Dialectical behavior therapy (DBT) is an evidence-based psychotherapy that emphasizes the psychosocial aspects of treatment. Psychologist Marsha M. Linehan developed DBT in the late 1980s as a means to more effectively treat chronically suicidal adults diagnosed with borderline personality disorder (BPD). It is founded on the principles of cognitive-behavioral therapy (CBT) and blends Eastern mindfulness techniques (e.g., awareness, mindfulness, and attentiveness to current situations and emotional experiences) to encourage acceptance and change. Dialectical behavior therapy focuses on teaching four behavioral skill modules: core mindfulness, distress tolerance, interpersonal effectiveness, and emotion regulation. DBT is comprised of three different therapy settings, including weekly individual psychotherapy sessions, weekly group DBT skills therapy sessions, and as-needed phone coaching to provide additional support between weekly individual and group sessions.
DBT For Children (DBT-C) Basics
The standard DBT is rarely used to treat young people, rather the adapted version known as DBT for children (DBT-C) is typically integrated into treatment plans, as it is a unique and effective approach for children and preadolescents. DBT-C has proven to be a successful treatment method for children experiencing a variety of mental health illnesses such as eating disorders, post-traumatic stress disorder, generalized anxiety disorder, dissociative disorders, depression, substance use disorder, etc. Further, it is helpful in treating issues related to emotional dysregulation. Emotional dysregulation is a term used within the mental health field to denote irrational, poorly modulated emotional responses, a highly common phenomenon among pre-adolescents. Preadolescence, also known as a pre-teen, is the stage of human development that occurs after early childhood and precedes adolescence.
According to Behavioral Tech, DBT for children was developed to “address treatment needs of pre-adolescent children with severe emotional dysregulation and corresponding behavioral discontrol.” DBT-C relies on the same principles, theoretical model, and therapeutic strategies of standard DBT. However, the DBT-C curriculum is re-framed in a way that considers and accommodates the developmental and cognitive levels of pre-adolescent children and provides age-appropriate services. DBT-C is comprised of three main categories, which are subdivided into the following subcategories:
- Decrease risk of psychopathology in the future
- Life-threatening behaviors of a child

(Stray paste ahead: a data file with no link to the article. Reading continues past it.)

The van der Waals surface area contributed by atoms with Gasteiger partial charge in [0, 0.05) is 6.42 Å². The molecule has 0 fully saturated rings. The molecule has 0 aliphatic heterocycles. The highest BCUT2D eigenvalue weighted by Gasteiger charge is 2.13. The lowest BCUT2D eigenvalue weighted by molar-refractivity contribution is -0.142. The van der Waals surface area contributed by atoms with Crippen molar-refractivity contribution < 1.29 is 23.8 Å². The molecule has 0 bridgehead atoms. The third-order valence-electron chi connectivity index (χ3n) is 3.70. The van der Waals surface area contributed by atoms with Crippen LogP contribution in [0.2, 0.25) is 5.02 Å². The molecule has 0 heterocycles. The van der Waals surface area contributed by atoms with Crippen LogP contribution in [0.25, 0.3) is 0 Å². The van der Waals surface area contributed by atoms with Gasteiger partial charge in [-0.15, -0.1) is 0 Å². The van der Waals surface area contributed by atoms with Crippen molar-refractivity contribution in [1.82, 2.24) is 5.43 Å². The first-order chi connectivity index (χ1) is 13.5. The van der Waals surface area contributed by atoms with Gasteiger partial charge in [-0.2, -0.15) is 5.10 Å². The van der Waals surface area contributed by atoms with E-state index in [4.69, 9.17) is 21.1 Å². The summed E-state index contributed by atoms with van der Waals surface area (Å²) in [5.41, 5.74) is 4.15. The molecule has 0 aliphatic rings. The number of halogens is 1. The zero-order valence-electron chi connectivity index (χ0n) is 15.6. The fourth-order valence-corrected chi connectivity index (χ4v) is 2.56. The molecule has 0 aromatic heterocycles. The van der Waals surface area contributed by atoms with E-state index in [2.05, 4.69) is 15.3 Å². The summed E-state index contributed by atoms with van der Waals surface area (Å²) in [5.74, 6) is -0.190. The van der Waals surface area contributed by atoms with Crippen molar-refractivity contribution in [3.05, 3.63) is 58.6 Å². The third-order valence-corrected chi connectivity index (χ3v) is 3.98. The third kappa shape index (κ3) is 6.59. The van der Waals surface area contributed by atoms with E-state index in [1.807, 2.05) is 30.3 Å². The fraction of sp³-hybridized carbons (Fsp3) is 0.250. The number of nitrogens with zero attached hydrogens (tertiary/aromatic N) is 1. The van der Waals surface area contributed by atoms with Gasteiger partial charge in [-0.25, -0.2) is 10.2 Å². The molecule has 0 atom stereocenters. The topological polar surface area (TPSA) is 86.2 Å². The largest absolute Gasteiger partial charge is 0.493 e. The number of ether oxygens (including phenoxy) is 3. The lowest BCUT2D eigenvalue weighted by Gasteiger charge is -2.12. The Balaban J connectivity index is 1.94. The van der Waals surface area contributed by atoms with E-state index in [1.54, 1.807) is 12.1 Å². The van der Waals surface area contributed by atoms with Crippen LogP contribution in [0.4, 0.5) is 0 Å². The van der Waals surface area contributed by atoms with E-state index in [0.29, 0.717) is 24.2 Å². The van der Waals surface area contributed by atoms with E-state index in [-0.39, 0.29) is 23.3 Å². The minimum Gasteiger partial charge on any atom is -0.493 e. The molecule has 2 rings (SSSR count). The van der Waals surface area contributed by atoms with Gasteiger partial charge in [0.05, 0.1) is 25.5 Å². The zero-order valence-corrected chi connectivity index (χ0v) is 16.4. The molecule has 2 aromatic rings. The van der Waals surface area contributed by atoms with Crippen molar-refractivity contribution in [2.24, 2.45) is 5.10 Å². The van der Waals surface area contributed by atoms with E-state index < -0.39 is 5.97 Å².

- Therapy-destroying behaviors of a child
- Therapy-interfering behaviors of a child
- Parental emotion regulation
- Effective parenting techniques
- Target parent-child relationship
- Improve parent-child relationship
- Target child’s presenting problems
- Risky, unsafe, and aggressive behaviors
- Quality-of-life-interfering problems
- Skills training
- Therapy-interfering behaviors of a child
Behavioral Tech explains that the goal of DBT-C is to eliminate the “harmful transaction between a child and an environment and replace it with an adaptive pattern of responding to ameliorate presenting problems, as well as to reduce the risk of associated psychopathology in the future.” Through DBT-C a child will learn a variety of adaptive coping skills and effective problem-solving strategies. Akin to standard DBT, the components of DBT for children and preadolescents include individual therapy, group skills training sessions, working directly with parents, and as-needed 24-hour phone coaching to provide additional support to children and their families. The main difference between DBT and DBT-C is that the treatment target hierarchy in DBT-C has been greatly expanded to incorporate an emphasis on the parental role in attaining the child’s treatment goals.
The information above is provided for the use of informational purposes only. The above content is not to be substituted for professional advice, diagnosis, or treatment, as in no way is it intended as an attempt to practice medicine, give specific medical advice, including, without limitation, advice concerning the topic of mental health. As such, please do not use any material provided above to disregard professional advice or delay seeking treatment.